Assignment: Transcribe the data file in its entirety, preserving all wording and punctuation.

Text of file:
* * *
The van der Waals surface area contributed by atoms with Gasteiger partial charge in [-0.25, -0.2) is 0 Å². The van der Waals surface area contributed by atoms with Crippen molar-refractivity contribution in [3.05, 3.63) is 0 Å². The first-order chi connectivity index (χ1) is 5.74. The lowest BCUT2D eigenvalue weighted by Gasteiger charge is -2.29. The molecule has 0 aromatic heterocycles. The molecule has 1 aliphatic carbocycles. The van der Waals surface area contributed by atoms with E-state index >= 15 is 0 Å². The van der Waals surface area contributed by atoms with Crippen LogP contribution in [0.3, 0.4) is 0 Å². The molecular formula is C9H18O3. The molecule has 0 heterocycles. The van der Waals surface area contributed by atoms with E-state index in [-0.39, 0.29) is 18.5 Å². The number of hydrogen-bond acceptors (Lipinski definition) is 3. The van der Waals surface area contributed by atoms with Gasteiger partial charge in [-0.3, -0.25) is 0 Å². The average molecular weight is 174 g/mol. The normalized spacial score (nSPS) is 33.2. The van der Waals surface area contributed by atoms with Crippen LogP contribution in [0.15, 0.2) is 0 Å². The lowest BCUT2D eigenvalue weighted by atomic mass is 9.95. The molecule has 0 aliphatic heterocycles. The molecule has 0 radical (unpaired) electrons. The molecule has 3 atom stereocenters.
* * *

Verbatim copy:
The van der Waals surface area contributed by atoms with Gasteiger partial charge in [-0.25, -0.2) is 0 Å². The van der Waals surface area contributed by atoms with Crippen molar-refractivity contribution in [3.05, 3.63) is 0 Å². The first-order chi connectivity index (χ1) is 5.74. The lowest BCUT2D eigenvalue weighted by Gasteiger charge is -2.29. The molecule has 0 aromatic heterocycles. The molecule has 1 aliphatic carbocycles. The van der Waals surface area contributed by atoms with E-state index >= 15 is 0 Å². The van der Waals surface area contributed by atoms with Crippen LogP contribution in [0.3, 0.4) is 0 Å². The molecular formula is C9H18O3. The molecule has 0 heterocycles. The van der Waals surface area contributed by atoms with E-state index in [-0.39, 0.29) is 18.5 Å². The number of hydrogen-bond acceptors (Lipinski definition) is 3. The van der Waals surface area contributed by atoms with Gasteiger partial charge in [-0.3, -0.25) is 0 Å². The average molecular weight is 174 g/mol. The normalized spacial score (nSPS) is 33.2. The van der Waals surface area contributed by atoms with Crippen LogP contribution in [0.15, 0.2) is 0 Å². The lowest BCUT2D eigenvalue weighted by atomic mass is 9.95. The molecule has 0 aliphatic heterocycles. The molecule has 0 radical (unpaired) electrons. The molecule has 3 atom stereocenters.